Response to Charles Eisensteins essay "Every Act a Ceremony"

Charles, Thankyou so much for your voice and your work and this essay. As a middle class white guy brought up in the suburbs of Connecticut over 50 years ago, I can relate to your beginnings and formation and the ways of being indoctrinated into a civilization that the architect Frank Lloyd Wright said had no culture of its own. There is a brilliant 1950s interview (so relevant today) of Wright describing his views on this – Fast forward to the present and I have been living in the UK for more than 20 years practising the profession of architecture in a very small way and only recently in the last 6 years, found my way to ceremony via singing and meditation. This relatively recent practice has been healing and transforming - first for myself, and then in degrees has radiated out to my family and friends and as well to my work where I endeavour to try the best I can to promote a type of architectural design that is based on a love of nature and endeavours to protect and enhance biodiversity. It seems to me undeniable and inescapable. Some say the earths biodiversity will be determined by what the present generation does over the next 20 years. This confrontation of western culture with Gaia, this Anthropocene age which we are all a part of and currently living in. There was at a time when I was unsure and anxious about semantics and symbols and narratives, and how I couldnt see myself fitting into any kind of spiritual tradition. I was concerned with explanations and layer after layer of ideas/explanations/histories and a friend said just focus on the source, on the now, on the indescribable – where its all coming from. To me, it is about the source, and its about gratitude, wherever you come from and wherever you were born, it is ancient and everyones birthright, it is part of nature and part of us. May 30, 2019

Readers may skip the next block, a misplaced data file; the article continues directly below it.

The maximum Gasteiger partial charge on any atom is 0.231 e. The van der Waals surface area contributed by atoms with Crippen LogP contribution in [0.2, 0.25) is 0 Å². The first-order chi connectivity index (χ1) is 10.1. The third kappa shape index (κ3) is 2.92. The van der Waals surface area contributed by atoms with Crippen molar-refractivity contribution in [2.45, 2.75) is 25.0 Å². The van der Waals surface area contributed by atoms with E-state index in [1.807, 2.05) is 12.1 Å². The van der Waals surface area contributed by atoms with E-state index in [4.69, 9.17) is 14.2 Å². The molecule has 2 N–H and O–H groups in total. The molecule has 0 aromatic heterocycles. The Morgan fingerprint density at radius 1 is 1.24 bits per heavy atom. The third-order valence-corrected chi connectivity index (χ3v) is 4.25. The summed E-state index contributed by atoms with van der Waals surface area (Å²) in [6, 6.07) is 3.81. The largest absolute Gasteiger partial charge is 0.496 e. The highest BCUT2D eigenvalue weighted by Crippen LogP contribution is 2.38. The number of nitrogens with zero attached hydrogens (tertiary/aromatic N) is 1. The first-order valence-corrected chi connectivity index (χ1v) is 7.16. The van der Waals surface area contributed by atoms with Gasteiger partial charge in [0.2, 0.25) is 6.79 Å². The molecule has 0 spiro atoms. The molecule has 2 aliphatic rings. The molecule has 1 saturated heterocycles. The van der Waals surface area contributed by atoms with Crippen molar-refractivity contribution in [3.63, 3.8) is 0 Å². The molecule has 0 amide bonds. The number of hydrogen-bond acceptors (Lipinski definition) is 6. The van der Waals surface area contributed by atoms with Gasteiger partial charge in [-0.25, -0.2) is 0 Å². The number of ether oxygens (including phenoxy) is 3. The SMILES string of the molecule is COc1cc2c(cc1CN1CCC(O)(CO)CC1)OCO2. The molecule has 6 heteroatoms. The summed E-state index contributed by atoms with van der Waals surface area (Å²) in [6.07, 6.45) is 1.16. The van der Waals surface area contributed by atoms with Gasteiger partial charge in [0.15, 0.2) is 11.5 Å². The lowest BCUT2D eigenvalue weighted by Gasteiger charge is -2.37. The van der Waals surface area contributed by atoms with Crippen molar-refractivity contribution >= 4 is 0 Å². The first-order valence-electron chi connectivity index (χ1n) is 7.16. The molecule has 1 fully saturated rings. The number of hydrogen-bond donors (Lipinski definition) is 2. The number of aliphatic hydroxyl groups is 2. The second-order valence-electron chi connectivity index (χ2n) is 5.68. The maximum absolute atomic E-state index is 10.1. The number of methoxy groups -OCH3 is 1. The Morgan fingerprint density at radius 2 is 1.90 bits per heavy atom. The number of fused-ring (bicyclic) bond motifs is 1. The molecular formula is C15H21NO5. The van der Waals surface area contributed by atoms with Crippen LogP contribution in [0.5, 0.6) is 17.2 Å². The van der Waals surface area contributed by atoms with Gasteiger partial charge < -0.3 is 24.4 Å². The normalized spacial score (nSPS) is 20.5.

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Graham , Thankyou so much for these blogs. The spirit and content must ripple out and touch a lot of people both inside the profession and make its way into the built environment all over the world.